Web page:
Over the last few months, a number of homophobic incidents, followed by management and player's positive actions, surrounding the National Basketball Association (NBA) have given professional men's sports and several of its star players an opportunity to support equality for the lesbian, gay, bisexual, and transgender (LGBT) community. And after each one, I couldn't help but think about a night in 1958 Charleston, WV.
In 1958, the Minneapolis Lakers, who wouldn't move to Los Angeles for another two years, had three black players -- Boo Ellis, Ed Fleming, and Elgin Baylor. Baylor is in the Hall of Fame. His jersey hangs in the Staples Center. He is inarguably one of the all-time greatest players in the NBA. He was also the first black player to ever boycott a game.
The Lakers had been scheduled to play an exhibition game in Charleston, which was the hometown of Lakers' Hot Rod Hundley. When the team arrived in the city and attempted to check into the team's hotel, they were informed that the black players could not stay at that hotel. Baylor argued with the clerk, but the clerk ignored him. Hundley interceded and pointed out that Baylor was their star player, but the clerk refused to budge. Hundley made two other calls to hotels, but he was told they had the same policy. Ultimately, the team had to stay in a run-down hotel that was reserved for black people. When Baylor left the hotel to eat, he found that no restaurants in the town would serve him, and he and the other two black players were forced to eat at the concession stand at the Greyhound bus station.
When it came time for the game, Baylor refused to play in a town that would not afford him the basic respect to serve him a meal. The promoters of the game approached Hundley to get him to convince Baylor to play since the two were friends. Hundley asked Baylor to play as a favor to him, since it was his hometown. Baylor told his friend that he simply couldn't play in a town where he hadn't been treated him like a human being. Hundley remembers that as the moment that he started to feel Baylor's pain. "Elj," he told him, "Don't play."
While this was the first time a black player boycotted a game, it wouldn't be the last. Just a few months later, Bill Russell would do the same thing at an exhibition game in Dallas. But what strikes me about this particular story isn't what it meant for Baylor, but what it meant for Hundley. It's always amazed me that it was at that moment that Hundley began to understand that the racism his teammate faced was about more than restaurants and hotels. It was about equal dignity. And he wouldn't have understood that unless he knew Baylor. And I've always kind of loved him for that because it is simply the most perfect explanation for why the NBA works so well as an unwitting agent for social change. And the perfect explanation for why I've been so encouraged by recent actions from the league and from the players condemning homophobia in the NBA.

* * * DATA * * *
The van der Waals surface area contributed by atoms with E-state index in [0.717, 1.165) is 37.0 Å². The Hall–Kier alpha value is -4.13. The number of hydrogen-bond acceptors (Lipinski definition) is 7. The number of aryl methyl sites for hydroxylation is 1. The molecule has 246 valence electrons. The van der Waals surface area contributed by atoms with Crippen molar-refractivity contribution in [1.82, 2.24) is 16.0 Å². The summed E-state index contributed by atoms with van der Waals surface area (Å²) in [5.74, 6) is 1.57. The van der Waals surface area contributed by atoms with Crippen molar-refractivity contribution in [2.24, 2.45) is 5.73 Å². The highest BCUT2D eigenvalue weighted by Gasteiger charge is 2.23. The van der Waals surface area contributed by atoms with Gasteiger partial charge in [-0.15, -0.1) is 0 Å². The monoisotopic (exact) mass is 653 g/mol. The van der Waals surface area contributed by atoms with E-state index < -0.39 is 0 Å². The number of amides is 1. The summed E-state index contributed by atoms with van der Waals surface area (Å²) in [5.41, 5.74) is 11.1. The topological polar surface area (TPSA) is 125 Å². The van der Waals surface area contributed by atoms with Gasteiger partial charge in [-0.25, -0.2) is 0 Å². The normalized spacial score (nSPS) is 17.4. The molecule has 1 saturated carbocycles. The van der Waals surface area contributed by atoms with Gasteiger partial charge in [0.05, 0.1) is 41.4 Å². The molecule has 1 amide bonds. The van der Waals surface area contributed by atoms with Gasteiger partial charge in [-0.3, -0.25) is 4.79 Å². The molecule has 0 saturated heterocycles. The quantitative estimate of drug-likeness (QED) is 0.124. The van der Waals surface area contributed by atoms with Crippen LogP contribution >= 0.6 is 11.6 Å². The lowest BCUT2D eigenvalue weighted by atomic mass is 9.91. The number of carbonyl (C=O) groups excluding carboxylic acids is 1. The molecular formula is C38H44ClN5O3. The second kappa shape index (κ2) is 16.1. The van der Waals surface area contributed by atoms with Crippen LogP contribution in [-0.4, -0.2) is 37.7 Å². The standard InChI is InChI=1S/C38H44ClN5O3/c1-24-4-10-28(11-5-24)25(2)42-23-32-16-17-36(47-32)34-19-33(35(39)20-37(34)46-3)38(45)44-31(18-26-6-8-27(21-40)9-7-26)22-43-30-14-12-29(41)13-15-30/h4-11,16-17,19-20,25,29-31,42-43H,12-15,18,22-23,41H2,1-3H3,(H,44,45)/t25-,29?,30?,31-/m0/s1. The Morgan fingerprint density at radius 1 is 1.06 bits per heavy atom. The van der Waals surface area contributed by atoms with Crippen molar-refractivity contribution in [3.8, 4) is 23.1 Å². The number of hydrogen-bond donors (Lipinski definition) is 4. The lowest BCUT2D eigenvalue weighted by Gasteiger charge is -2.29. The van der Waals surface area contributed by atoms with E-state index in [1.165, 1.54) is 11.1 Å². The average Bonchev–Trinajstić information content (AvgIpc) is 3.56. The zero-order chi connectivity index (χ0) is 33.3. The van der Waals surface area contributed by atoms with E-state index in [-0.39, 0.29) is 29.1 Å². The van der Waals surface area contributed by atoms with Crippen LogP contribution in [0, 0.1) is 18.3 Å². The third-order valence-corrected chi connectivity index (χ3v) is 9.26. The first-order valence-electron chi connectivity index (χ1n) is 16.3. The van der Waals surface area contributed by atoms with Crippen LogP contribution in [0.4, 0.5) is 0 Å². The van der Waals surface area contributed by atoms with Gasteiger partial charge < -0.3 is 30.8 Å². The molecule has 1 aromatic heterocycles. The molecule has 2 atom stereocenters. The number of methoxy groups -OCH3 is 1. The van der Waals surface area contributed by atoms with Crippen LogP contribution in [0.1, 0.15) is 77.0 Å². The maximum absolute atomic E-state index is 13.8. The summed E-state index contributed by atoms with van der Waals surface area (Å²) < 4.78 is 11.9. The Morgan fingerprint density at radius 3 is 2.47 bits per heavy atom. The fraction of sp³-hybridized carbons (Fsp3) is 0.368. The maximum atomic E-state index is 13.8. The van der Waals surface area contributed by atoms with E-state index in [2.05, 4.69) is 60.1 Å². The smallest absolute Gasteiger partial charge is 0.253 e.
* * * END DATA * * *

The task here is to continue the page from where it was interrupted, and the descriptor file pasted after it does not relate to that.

Following their recent high-profile use of anti-gay slurs, Bulls' Joakim Noah and Lakers' Kobe Bryant each faced substantial fines. In the aftermath of those ugly outbursts, the league took the opportunity to issue public statements condemning homophobic language in the NBA, and released a Public Service Announcement (PSA) featuring stars like Phoenix Suns' Grant Hill encouraging young people not to use the word "gay" as an insult. The Lakers released their own PSA pointing out the damaging effect of such language. Former MVP and Suns' star Steve Nash released a video supporting marriage equality in New York. And Rick Welts, president of the Suns, publicly came out as a gay man.
When asked to comment on Welts and whether an active NBA player could ever come out, Hall of Famer and former Suns' star Charles Barkley stated that everyone in the league has played with gay teammates, and, as he explained, "I'd rather have a gay guy who can play than a straight guy who can't play." In other words, as long as the moral arc of the jump shot bends toward the basket, no one cares who's shooting it.
The NBA has an incredible capacity to make teammates out of strangers, and link the fates of people who might otherwise never have understood each other's perspective. And if the NBA could make a white guy from Charleston begin to understand the discrimination faced by a black guy from Washington, D.C., when an active player in the NBA finally does come out as gay, it's exciting to think of the effect that will have on the players and fans of the league and sports in general. The NBA may well have a transformative impact on the lives of LGBT people. It is, after all, where amazing happens.